Scanners Read License Plates In Hunt For Stolen Cars
Riverside, Calif.-area police departments are trying out a new license-plate-scanning technology that could make it hard for thieves to drive around in stolen vehicles. The systems employ roof-mounted cameras on police cruisers to take digital photos of the plates on passing cars.
A computer program obtains license plate numbers from the photos and checks them against databases of stolen cars and other “vehicles of interest,” such as those lined with Amber Alerts or felony warrants.
Several firms sell the technology, including Civica, which says its PlateScan system can read plates on cars going 110 miles per hour.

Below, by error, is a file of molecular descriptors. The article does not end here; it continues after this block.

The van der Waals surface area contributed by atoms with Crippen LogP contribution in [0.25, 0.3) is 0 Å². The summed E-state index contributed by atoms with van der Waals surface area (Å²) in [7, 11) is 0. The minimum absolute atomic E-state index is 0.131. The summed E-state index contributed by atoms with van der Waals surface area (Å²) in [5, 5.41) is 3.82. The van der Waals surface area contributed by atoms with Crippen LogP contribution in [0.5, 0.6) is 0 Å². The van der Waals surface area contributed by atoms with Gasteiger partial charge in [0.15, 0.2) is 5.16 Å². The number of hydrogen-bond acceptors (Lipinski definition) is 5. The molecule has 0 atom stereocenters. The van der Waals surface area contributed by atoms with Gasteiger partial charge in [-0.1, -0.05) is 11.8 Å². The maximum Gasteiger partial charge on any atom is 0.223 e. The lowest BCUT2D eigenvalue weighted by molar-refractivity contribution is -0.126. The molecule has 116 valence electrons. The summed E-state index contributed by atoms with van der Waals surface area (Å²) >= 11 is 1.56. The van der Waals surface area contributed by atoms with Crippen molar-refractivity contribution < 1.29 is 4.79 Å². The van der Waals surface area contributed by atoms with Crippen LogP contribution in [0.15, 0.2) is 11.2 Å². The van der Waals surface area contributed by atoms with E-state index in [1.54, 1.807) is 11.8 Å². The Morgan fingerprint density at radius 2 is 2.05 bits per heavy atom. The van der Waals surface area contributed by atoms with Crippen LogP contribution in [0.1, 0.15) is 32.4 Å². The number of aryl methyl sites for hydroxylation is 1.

Rancho Cucamonga’s Police Department has a pair of cruisers equipped with license-plate-recognition systems. Meanwhile, Ontario, Calif., has grant money to purchase up to three of the systems, which cost around $20,000 a car.
Riverside Police Department has asked for grant money after trying out numerous models this year.
The Long Beach Police Department implemented four of the scanners in December, and has since found 234 stolen vehicles and arrested 48 individuals.
Abstracted by the National Law Enforcement and Corrections Technology Center(NLECTC) from the Press Enterprise (Riverside, CA) (06/30/06) P. A01; Burge, Sarah .